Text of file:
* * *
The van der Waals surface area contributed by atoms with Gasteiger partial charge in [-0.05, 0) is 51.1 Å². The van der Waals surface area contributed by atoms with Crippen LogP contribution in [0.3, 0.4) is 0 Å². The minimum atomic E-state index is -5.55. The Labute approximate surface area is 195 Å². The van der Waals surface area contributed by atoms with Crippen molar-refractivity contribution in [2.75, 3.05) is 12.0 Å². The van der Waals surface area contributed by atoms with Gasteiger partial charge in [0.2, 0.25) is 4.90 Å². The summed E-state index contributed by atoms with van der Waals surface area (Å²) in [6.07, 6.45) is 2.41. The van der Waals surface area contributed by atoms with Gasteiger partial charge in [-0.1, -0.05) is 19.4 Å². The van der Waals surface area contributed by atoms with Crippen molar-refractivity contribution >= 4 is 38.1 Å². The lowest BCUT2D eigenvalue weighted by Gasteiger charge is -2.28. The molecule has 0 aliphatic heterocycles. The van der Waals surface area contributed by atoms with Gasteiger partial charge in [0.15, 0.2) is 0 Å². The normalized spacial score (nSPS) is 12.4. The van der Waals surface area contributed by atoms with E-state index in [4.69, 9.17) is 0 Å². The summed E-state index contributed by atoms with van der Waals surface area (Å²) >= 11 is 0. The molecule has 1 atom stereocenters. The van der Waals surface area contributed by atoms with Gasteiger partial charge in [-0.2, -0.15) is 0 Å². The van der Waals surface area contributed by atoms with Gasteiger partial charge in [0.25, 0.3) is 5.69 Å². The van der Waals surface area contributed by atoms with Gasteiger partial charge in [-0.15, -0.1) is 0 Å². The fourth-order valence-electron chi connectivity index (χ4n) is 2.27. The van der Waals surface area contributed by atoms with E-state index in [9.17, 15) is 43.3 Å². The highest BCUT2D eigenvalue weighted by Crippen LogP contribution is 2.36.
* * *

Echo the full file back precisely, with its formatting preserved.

The van der Waals surface area contributed by atoms with Gasteiger partial charge in [-0.05, 0) is 51.1 Å². The van der Waals surface area contributed by atoms with Crippen LogP contribution in [0.3, 0.4) is 0 Å². The minimum atomic E-state index is -5.55. The Labute approximate surface area is 195 Å². The van der Waals surface area contributed by atoms with Crippen molar-refractivity contribution in [2.75, 3.05) is 12.0 Å². The van der Waals surface area contributed by atoms with Gasteiger partial charge in [0.2, 0.25) is 4.90 Å². The summed E-state index contributed by atoms with van der Waals surface area (Å²) in [6.07, 6.45) is 2.41. The van der Waals surface area contributed by atoms with Gasteiger partial charge in [-0.1, -0.05) is 19.4 Å². The van der Waals surface area contributed by atoms with Crippen molar-refractivity contribution >= 4 is 38.1 Å². The lowest BCUT2D eigenvalue weighted by Gasteiger charge is -2.28. The molecule has 0 aliphatic heterocycles. The van der Waals surface area contributed by atoms with Gasteiger partial charge in [0.15, 0.2) is 0 Å². The normalized spacial score (nSPS) is 12.4. The van der Waals surface area contributed by atoms with E-state index in [4.69, 9.17) is 0 Å². The summed E-state index contributed by atoms with van der Waals surface area (Å²) >= 11 is 0. The molecule has 1 atom stereocenters. The van der Waals surface area contributed by atoms with Gasteiger partial charge in [-0.2, -0.15) is 0 Å². The van der Waals surface area contributed by atoms with Gasteiger partial charge in [0.25, 0.3) is 5.69 Å². The van der Waals surface area contributed by atoms with Gasteiger partial charge in [-0.15, -0.1) is 0 Å². The fourth-order valence-electron chi connectivity index (χ4n) is 2.27. The van der Waals surface area contributed by atoms with E-state index in [9.17, 15) is 43.3 Å². The highest BCUT2D eigenvalue weighted by Crippen LogP contribution is 2.36.